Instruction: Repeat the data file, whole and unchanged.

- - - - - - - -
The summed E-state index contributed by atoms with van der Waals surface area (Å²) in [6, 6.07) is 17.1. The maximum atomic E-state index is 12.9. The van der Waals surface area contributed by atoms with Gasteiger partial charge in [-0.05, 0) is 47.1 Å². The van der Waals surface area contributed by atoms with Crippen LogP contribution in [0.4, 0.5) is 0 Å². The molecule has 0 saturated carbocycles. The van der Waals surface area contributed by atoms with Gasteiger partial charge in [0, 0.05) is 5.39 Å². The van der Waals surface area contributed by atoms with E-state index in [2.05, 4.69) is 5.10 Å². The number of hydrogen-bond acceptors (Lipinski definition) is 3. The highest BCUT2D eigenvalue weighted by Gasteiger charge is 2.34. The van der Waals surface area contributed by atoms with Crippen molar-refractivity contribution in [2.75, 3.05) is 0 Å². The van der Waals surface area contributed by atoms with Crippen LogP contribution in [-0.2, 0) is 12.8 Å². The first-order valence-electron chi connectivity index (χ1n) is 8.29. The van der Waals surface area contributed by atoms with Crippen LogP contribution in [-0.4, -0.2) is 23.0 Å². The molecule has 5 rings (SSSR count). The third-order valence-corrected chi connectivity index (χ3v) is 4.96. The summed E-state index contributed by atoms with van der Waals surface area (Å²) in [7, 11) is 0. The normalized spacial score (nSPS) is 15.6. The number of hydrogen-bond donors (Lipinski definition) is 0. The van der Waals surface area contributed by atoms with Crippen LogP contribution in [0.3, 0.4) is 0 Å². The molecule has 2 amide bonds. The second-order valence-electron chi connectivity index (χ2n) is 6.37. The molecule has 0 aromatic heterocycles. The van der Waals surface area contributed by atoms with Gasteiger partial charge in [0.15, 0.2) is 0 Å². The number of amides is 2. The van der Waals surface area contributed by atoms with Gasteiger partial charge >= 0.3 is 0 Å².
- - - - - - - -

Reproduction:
The summed E-state index contributed by atoms with van der Waals surface area (Å²) in [6, 6.07) is 17.1. The maximum atomic E-state index is 12.9. The van der Waals surface area contributed by atoms with Gasteiger partial charge in [-0.05, 0) is 47.1 Å². The van der Waals surface area contributed by atoms with Crippen LogP contribution in [0.4, 0.5) is 0 Å². The molecule has 0 saturated carbocycles. The van der Waals surface area contributed by atoms with Gasteiger partial charge in [0, 0.05) is 5.39 Å². The van der Waals surface area contributed by atoms with E-state index in [2.05, 4.69) is 5.10 Å². The number of hydrogen-bond acceptors (Lipinski definition) is 3. The highest BCUT2D eigenvalue weighted by Gasteiger charge is 2.34. The van der Waals surface area contributed by atoms with Crippen molar-refractivity contribution in [2.75, 3.05) is 0 Å². The van der Waals surface area contributed by atoms with Crippen LogP contribution in [-0.2, 0) is 12.8 Å². The first-order valence-electron chi connectivity index (χ1n) is 8.29. The van der Waals surface area contributed by atoms with Crippen LogP contribution in [-0.4, -0.2) is 23.0 Å². The molecule has 5 rings (SSSR count). The third-order valence-corrected chi connectivity index (χ3v) is 4.96. The summed E-state index contributed by atoms with van der Waals surface area (Å²) in [7, 11) is 0. The normalized spacial score (nSPS) is 15.6. The number of hydrogen-bond donors (Lipinski definition) is 0. The van der Waals surface area contributed by atoms with Crippen LogP contribution in [0.3, 0.4) is 0 Å². The molecule has 2 amide bonds. The second-order valence-electron chi connectivity index (χ2n) is 6.37. The molecule has 0 aromatic heterocycles. The van der Waals surface area contributed by atoms with Gasteiger partial charge in [0.15, 0.2) is 0 Å². The number of amides is 2. The van der Waals surface area contributed by atoms with Gasteiger partial charge >= 0.3 is 0 Å².